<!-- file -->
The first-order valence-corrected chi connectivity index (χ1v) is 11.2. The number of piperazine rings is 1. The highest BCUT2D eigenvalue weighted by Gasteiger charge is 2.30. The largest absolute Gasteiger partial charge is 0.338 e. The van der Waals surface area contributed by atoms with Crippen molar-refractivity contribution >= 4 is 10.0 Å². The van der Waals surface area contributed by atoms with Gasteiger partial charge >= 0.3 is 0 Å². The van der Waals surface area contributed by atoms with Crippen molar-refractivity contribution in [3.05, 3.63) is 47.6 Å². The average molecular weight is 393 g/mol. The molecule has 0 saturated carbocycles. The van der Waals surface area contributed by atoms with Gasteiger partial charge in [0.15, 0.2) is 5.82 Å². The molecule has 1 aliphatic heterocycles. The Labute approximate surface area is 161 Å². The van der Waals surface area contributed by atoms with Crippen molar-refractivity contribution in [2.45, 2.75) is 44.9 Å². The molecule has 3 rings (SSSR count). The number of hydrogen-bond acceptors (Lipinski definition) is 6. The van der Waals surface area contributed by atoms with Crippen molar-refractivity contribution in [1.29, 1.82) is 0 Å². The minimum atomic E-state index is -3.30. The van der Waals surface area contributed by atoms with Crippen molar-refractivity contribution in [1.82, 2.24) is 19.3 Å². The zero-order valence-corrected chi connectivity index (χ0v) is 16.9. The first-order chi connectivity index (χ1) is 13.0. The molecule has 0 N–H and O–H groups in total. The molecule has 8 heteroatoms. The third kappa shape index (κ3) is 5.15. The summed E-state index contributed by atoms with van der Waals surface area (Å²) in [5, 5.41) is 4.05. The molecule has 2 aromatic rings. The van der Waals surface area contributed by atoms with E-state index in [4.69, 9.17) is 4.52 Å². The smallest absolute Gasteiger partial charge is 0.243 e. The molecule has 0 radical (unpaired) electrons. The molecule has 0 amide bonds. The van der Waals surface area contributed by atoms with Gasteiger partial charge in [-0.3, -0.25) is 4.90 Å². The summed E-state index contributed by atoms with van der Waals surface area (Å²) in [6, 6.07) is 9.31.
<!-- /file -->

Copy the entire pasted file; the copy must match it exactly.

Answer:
The first-order valence-corrected chi connectivity index (χ1v) is 11.2. The number of piperazine rings is 1. The highest BCUT2D eigenvalue weighted by Gasteiger charge is 2.30. The largest absolute Gasteiger partial charge is 0.338 e. The van der Waals surface area contributed by atoms with Crippen molar-refractivity contribution >= 4 is 10.0 Å². The van der Waals surface area contributed by atoms with Gasteiger partial charge >= 0.3 is 0 Å². The van der Waals surface area contributed by atoms with Crippen molar-refractivity contribution in [3.05, 3.63) is 47.6 Å². The average molecular weight is 393 g/mol. The molecule has 0 saturated carbocycles. The van der Waals surface area contributed by atoms with Gasteiger partial charge in [0.15, 0.2) is 5.82 Å². The molecule has 1 aliphatic heterocycles. The Labute approximate surface area is 161 Å². The van der Waals surface area contributed by atoms with Crippen molar-refractivity contribution in [2.45, 2.75) is 44.9 Å². The molecule has 3 rings (SSSR count). The number of hydrogen-bond acceptors (Lipinski definition) is 6. The van der Waals surface area contributed by atoms with Crippen molar-refractivity contribution in [1.29, 1.82) is 0 Å². The minimum atomic E-state index is -3.30. The van der Waals surface area contributed by atoms with Crippen molar-refractivity contribution in [1.82, 2.24) is 19.3 Å². The zero-order valence-corrected chi connectivity index (χ0v) is 16.9. The first-order chi connectivity index (χ1) is 13.0. The molecule has 0 N–H and O–H groups in total. The molecule has 8 heteroatoms. The third kappa shape index (κ3) is 5.15. The summed E-state index contributed by atoms with van der Waals surface area (Å²) in [5, 5.41) is 4.05. The molecule has 2 aromatic rings. The van der Waals surface area contributed by atoms with E-state index in [4.69, 9.17) is 4.52 Å². The smallest absolute Gasteiger partial charge is 0.243 e. The molecule has 0 radical (unpaired) electrons. The molecule has 0 amide bonds. The van der Waals surface area contributed by atoms with Gasteiger partial charge in [-0.3, -0.25) is 4.90 Å². The summed E-state index contributed by atoms with van der Waals surface area (Å²) in [6, 6.07) is 9.31.